International Tribunal (ANTI) -- a grouping of
several rights groups which includes victims'
families -- also opposed the CTF. "The process of
creating the CTF did not follow the Constitution
of Timor-Leste because the agreement signed by
the presidents of Timor-Leste and Indonesia was
not ratified by the national parliament of
Timor-Leste, in accordance with article 95 (3f)
of the Timor-Leste Constitution," said ANTI.
Additionally, ANTI argues that the assigning of
institutional, instead of individual,
responsibility for human rights violations "is
contrary to the principles of international laws
which were ratified by the state of Timor-Leste
and to Article 160 of its constitution which says
that there must be a justice process for crimes against humanity."
But opposition to the CTF has not only been
voiced by civil society. The U.N. did not support
the process as it opposed the CTF's ability to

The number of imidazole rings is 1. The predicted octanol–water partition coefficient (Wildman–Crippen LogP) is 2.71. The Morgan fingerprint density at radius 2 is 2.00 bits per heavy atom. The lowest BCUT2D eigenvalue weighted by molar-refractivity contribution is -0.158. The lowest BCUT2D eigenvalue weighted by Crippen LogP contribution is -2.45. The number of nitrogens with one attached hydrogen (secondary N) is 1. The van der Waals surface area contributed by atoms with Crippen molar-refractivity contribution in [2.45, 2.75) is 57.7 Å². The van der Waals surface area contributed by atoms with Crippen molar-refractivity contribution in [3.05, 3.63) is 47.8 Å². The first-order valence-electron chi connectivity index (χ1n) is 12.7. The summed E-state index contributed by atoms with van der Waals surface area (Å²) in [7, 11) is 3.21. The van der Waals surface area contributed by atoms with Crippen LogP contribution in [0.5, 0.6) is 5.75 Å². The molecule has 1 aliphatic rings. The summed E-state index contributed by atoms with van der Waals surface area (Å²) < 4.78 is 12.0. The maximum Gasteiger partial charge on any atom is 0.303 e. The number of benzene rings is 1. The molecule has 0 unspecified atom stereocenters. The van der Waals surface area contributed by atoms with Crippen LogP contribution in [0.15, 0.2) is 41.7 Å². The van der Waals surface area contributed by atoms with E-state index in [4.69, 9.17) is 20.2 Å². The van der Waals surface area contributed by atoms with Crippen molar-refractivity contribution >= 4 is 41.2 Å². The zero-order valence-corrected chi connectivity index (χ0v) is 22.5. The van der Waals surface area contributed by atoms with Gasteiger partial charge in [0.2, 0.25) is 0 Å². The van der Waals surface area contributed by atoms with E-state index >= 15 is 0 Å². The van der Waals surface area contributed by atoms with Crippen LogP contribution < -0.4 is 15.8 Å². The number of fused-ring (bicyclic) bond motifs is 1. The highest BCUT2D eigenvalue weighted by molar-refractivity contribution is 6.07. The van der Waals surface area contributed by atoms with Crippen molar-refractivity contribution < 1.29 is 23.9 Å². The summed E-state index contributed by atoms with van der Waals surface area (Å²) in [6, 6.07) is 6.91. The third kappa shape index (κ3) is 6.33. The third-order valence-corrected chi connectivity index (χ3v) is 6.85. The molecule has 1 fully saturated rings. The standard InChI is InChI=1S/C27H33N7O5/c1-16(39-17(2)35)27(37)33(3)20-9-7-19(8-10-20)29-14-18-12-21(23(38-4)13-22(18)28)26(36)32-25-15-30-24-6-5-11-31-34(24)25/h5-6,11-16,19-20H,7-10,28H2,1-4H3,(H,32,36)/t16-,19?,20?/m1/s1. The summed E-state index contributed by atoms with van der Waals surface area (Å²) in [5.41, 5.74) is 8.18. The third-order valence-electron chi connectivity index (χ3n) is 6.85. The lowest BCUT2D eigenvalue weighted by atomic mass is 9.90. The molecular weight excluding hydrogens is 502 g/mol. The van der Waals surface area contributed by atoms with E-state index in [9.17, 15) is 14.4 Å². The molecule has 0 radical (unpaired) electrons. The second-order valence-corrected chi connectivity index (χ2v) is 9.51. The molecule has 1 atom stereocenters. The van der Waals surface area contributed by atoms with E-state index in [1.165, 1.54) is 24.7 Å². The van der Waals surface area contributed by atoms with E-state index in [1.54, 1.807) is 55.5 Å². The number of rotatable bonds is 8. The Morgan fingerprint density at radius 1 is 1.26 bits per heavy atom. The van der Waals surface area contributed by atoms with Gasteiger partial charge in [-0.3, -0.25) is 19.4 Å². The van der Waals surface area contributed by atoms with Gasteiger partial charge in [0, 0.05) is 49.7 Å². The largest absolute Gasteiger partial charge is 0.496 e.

recommend amnesty for those who committed gross human rights abuses.
Given their past support of the process, the
responses from Ramos Horta and Gusmao were not
surprising. However, it means that East Timor's
relations with its massive neighbour are taking
precedence over justice for victims of the Indonesian-sponsored
Essentially, by viewing the CTF as the "final
word" on the 1999 bloodshed, the two most highly
respected leaders of Timor-Leste's struggle for
independence are allowing the perpetrators of the
violence to literally get away with murder.
"CTF is only one mechanism of addressing or
looking at what atrocities may have happened in
the country… there is also something called
prosecutioon," Allison Cooper, spokeswoman for
the U.N.'s mission in East Timor was quoted as
saying at a press conference in Dili on Aug. 6.
In 2003 Indonesia's former armed forces chief,
Gen. Wiranto, was indicted by U.N. prosecutors
for his role in the violence surrounding East Timor's independence.
An attempt to "move on" from the past might make
economic and political sense to leaders of the
fledgling nation, but as men who have known their
own share of injustice at the hands of Indonesia
-- four of Ramos Horta's eleven siblings were
killed during the brutal occupation while Gusmao
spent seven years in an Indonesian prison
following his 1992 capture -- they, like many of
their compatriots, can understand that
"restorative justice" is, in fact, justice denied.